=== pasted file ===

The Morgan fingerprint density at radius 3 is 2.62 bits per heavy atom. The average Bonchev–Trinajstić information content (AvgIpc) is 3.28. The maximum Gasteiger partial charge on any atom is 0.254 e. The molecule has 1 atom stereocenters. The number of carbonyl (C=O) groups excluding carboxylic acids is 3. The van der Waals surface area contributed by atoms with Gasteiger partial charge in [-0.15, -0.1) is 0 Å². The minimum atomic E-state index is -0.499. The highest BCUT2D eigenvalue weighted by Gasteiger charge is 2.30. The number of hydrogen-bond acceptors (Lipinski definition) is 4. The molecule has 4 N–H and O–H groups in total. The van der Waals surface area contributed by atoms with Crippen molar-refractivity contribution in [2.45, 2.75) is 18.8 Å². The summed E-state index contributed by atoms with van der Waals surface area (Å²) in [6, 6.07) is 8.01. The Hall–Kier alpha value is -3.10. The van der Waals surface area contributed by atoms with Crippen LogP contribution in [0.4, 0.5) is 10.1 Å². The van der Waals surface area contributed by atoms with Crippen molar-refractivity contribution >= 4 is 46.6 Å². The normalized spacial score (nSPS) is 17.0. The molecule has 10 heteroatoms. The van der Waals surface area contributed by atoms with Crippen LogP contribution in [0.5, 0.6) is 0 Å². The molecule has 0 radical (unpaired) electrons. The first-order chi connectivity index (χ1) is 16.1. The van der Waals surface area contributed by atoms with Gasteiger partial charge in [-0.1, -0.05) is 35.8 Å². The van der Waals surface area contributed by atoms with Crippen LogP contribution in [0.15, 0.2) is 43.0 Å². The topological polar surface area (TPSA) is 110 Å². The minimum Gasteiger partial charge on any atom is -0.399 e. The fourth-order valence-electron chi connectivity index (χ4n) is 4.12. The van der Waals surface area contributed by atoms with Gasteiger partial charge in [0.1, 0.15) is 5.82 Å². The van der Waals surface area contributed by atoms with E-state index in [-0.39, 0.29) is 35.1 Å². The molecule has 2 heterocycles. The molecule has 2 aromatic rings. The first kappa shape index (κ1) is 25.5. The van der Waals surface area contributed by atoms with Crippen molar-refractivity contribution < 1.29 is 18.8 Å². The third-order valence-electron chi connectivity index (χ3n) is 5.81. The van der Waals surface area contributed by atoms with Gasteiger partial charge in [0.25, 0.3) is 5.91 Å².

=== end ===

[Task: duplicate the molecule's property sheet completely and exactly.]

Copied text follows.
The Morgan fingerprint density at radius 3 is 2.62 bits per heavy atom. The average Bonchev–Trinajstić information content (AvgIpc) is 3.28. The maximum Gasteiger partial charge on any atom is 0.254 e. The molecule has 1 atom stereocenters. The number of carbonyl (C=O) groups excluding carboxylic acids is 3. The van der Waals surface area contributed by atoms with Gasteiger partial charge in [-0.15, -0.1) is 0 Å². The minimum atomic E-state index is -0.499. The highest BCUT2D eigenvalue weighted by Gasteiger charge is 2.30. The number of hydrogen-bond acceptors (Lipinski definition) is 4. The molecule has 4 N–H and O–H groups in total. The van der Waals surface area contributed by atoms with Crippen molar-refractivity contribution in [2.45, 2.75) is 18.8 Å². The summed E-state index contributed by atoms with van der Waals surface area (Å²) in [6, 6.07) is 8.01. The Hall–Kier alpha value is -3.10. The van der Waals surface area contributed by atoms with Crippen LogP contribution in [0.4, 0.5) is 10.1 Å². The van der Waals surface area contributed by atoms with Crippen molar-refractivity contribution >= 4 is 46.6 Å². The normalized spacial score (nSPS) is 17.0. The molecule has 10 heteroatoms. The van der Waals surface area contributed by atoms with Crippen LogP contribution in [0.5, 0.6) is 0 Å². The molecule has 0 radical (unpaired) electrons. The first-order chi connectivity index (χ1) is 16.1. The van der Waals surface area contributed by atoms with Gasteiger partial charge in [-0.1, -0.05) is 35.8 Å². The van der Waals surface area contributed by atoms with Crippen LogP contribution in [0.15, 0.2) is 43.0 Å². The topological polar surface area (TPSA) is 110 Å². The minimum Gasteiger partial charge on any atom is -0.399 e. The fourth-order valence-electron chi connectivity index (χ4n) is 4.12. The van der Waals surface area contributed by atoms with Gasteiger partial charge in [0.1, 0.15) is 5.82 Å². The van der Waals surface area contributed by atoms with E-state index in [-0.39, 0.29) is 35.1 Å². The molecule has 2 heterocycles. The molecule has 2 aromatic rings. The first kappa shape index (κ1) is 25.5. The van der Waals surface area contributed by atoms with Crippen molar-refractivity contribution < 1.29 is 18.8 Å². The third-order valence-electron chi connectivity index (χ3n) is 5.81. The van der Waals surface area contributed by atoms with Gasteiger partial charge in [0.25, 0.3) is 5.91 Å².